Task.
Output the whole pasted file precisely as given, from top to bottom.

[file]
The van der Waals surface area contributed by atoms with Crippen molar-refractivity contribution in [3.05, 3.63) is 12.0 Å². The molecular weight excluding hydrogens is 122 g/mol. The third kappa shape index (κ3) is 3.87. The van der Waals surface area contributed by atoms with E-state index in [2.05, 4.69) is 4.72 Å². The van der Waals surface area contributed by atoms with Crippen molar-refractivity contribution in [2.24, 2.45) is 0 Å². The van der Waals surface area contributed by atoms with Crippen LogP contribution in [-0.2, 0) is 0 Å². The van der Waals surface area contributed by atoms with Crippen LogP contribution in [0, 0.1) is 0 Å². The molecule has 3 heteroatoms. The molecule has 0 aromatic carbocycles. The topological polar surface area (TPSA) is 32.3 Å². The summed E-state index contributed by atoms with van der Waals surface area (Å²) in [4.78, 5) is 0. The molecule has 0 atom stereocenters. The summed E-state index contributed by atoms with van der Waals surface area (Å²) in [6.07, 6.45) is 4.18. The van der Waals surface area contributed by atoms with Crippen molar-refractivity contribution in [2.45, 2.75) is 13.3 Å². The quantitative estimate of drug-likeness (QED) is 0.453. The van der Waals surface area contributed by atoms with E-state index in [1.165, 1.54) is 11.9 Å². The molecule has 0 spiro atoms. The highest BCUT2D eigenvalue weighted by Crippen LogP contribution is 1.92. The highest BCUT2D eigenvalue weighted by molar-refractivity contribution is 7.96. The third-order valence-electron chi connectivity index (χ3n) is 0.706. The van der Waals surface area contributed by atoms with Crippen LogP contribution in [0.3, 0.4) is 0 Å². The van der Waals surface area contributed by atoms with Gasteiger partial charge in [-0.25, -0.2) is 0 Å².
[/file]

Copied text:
The van der Waals surface area contributed by atoms with Crippen molar-refractivity contribution in [3.05, 3.63) is 12.0 Å². The molecular weight excluding hydrogens is 122 g/mol. The third kappa shape index (κ3) is 3.87. The van der Waals surface area contributed by atoms with E-state index in [2.05, 4.69) is 4.72 Å². The van der Waals surface area contributed by atoms with Crippen molar-refractivity contribution in [2.24, 2.45) is 0 Å². The van der Waals surface area contributed by atoms with Crippen LogP contribution in [-0.2, 0) is 0 Å². The van der Waals surface area contributed by atoms with Crippen LogP contribution in [0, 0.1) is 0 Å². The molecule has 3 heteroatoms. The molecule has 0 aromatic carbocycles. The topological polar surface area (TPSA) is 32.3 Å². The summed E-state index contributed by atoms with van der Waals surface area (Å²) in [4.78, 5) is 0. The molecule has 0 atom stereocenters. The summed E-state index contributed by atoms with van der Waals surface area (Å²) in [6.07, 6.45) is 4.18. The van der Waals surface area contributed by atoms with Crippen molar-refractivity contribution in [2.45, 2.75) is 13.3 Å². The quantitative estimate of drug-likeness (QED) is 0.453. The van der Waals surface area contributed by atoms with E-state index in [1.165, 1.54) is 11.9 Å². The molecule has 0 spiro atoms. The highest BCUT2D eigenvalue weighted by Crippen LogP contribution is 1.92. The highest BCUT2D eigenvalue weighted by molar-refractivity contribution is 7.96. The third-order valence-electron chi connectivity index (χ3n) is 0.706. The van der Waals surface area contributed by atoms with Crippen LogP contribution in [0.3, 0.4) is 0 Å². The van der Waals surface area contributed by atoms with Gasteiger partial charge in [-0.25, -0.2) is 0 Å².